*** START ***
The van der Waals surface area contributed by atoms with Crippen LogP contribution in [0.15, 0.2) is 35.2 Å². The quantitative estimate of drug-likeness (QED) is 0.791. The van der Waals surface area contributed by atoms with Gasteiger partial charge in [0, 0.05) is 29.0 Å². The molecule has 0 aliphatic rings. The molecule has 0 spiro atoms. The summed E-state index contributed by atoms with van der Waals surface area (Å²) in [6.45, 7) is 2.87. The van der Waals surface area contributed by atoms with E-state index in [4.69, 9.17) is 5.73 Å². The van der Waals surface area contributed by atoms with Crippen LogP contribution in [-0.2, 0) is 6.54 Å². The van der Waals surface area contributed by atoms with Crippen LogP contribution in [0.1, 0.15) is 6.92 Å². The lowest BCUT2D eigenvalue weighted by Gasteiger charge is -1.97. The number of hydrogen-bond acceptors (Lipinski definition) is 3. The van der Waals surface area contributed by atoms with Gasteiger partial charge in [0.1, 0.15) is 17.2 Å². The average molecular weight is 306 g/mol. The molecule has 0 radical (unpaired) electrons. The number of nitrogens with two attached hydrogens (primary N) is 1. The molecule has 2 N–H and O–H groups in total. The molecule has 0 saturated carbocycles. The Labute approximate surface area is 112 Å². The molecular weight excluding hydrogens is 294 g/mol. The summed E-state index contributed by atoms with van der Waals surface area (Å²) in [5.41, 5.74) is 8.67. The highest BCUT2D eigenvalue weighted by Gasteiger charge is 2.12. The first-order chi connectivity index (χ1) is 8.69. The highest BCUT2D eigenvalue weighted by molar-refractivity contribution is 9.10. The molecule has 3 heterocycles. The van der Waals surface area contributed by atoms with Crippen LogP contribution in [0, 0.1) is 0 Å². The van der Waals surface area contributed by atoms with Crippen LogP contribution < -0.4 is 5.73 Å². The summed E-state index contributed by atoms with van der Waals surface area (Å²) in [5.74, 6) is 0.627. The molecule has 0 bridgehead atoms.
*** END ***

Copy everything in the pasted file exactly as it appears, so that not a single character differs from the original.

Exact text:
The van der Waals surface area contributed by atoms with Crippen LogP contribution in [0.15, 0.2) is 35.2 Å². The quantitative estimate of drug-likeness (QED) is 0.791. The van der Waals surface area contributed by atoms with Gasteiger partial charge in [0, 0.05) is 29.0 Å². The molecule has 0 aliphatic rings. The molecule has 0 spiro atoms. The summed E-state index contributed by atoms with van der Waals surface area (Å²) in [6.45, 7) is 2.87. The van der Waals surface area contributed by atoms with E-state index in [4.69, 9.17) is 5.73 Å². The van der Waals surface area contributed by atoms with Crippen LogP contribution in [-0.2, 0) is 6.54 Å². The van der Waals surface area contributed by atoms with Crippen LogP contribution in [0.1, 0.15) is 6.92 Å². The lowest BCUT2D eigenvalue weighted by Gasteiger charge is -1.97. The number of hydrogen-bond acceptors (Lipinski definition) is 3. The van der Waals surface area contributed by atoms with Gasteiger partial charge in [0.1, 0.15) is 17.2 Å². The average molecular weight is 306 g/mol. The molecule has 0 radical (unpaired) electrons. The number of nitrogens with two attached hydrogens (primary N) is 1. The molecule has 2 N–H and O–H groups in total. The molecule has 0 saturated carbocycles. The Labute approximate surface area is 112 Å². The molecular weight excluding hydrogens is 294 g/mol. The summed E-state index contributed by atoms with van der Waals surface area (Å²) in [5.41, 5.74) is 8.67. The highest BCUT2D eigenvalue weighted by Gasteiger charge is 2.12. The first-order chi connectivity index (χ1) is 8.69. The highest BCUT2D eigenvalue weighted by molar-refractivity contribution is 9.10. The molecule has 3 heterocycles. The van der Waals surface area contributed by atoms with Crippen LogP contribution in [0, 0.1) is 0 Å². The van der Waals surface area contributed by atoms with Crippen LogP contribution < -0.4 is 5.73 Å². The summed E-state index contributed by atoms with van der Waals surface area (Å²) in [5.74, 6) is 0.627. The molecule has 0 bridgehead atoms.